ZOOLOGY AND HUMAN WELFARE
by HOWARD M. PARSHLEY
WHAT is human welfare?
Deep thinkers have answered this question in a great variety of ways, each trying to catch the elusive essence of the Good, and few succeeding in such wise as others can understand and agree with. In recent years, however, a tendency is observable among philosophers to accept what Bertrand Russell calls the Good Life as the practical expression of human welfare and as the essential element in any valid definition of the phrase. From concern with abstractions, such as other-worldly ideals, the summum bonum, and the greatest good of the greatest number, we are thus brought to a primary regard for individual happiness, for the successful life of the individual. This point of view, once agreed upon, helps us to define human welfare in simple, honest, and scientific fashion and, in consequence, to detect and modify the factors which affect it.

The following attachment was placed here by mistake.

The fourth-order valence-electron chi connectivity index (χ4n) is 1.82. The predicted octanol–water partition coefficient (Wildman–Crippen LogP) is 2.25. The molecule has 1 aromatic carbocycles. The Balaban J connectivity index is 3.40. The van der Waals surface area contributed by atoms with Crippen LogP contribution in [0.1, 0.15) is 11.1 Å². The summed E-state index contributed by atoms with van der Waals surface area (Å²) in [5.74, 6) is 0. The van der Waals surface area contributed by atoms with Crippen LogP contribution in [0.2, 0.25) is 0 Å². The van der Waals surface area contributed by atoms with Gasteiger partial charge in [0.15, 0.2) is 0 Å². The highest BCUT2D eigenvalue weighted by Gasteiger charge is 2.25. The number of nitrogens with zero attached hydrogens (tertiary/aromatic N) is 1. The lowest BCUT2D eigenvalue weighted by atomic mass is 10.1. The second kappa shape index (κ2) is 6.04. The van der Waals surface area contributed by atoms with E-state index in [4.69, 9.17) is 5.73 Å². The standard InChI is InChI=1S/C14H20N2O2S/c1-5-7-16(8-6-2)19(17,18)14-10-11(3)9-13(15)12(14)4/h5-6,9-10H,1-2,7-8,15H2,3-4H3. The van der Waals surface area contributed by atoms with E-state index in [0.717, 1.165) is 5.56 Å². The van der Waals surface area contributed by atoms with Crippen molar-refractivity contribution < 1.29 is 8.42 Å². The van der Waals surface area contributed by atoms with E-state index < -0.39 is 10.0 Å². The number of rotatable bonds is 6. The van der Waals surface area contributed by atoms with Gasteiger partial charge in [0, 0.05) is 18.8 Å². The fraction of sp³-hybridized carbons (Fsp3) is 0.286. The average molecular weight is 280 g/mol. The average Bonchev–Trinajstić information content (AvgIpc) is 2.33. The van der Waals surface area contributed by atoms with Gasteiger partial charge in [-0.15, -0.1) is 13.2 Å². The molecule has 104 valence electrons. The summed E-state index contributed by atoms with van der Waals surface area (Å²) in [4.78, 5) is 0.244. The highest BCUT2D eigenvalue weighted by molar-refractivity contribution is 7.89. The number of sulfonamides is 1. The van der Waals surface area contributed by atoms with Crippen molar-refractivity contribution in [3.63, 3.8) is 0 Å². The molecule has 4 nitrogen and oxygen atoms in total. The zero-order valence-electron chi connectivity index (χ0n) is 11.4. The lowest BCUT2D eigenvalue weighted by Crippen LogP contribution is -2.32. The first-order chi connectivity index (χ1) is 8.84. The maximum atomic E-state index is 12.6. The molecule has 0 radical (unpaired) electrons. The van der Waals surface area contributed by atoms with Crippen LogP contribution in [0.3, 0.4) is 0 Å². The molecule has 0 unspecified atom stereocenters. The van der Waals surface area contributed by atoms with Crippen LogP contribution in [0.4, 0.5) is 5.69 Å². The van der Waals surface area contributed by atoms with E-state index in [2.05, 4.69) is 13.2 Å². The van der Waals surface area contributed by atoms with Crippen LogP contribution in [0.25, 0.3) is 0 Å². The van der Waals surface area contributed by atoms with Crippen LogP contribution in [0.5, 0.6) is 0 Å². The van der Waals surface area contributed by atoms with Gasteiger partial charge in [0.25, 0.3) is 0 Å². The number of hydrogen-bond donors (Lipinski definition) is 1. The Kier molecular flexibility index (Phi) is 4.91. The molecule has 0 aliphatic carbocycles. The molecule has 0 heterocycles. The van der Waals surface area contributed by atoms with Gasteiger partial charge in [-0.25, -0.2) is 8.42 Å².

Let us agree that welfare requires conditions of life that are reasonably favorable with regard to health, wealth, social relations, and intellectual outlook. Exceptional individuals, to be sure, may fare best under certain handicaps or may require some peculiar favor from fate; but certainly the conditions we have mentioned are, in general, the requisites for living the good life.
What is zoology?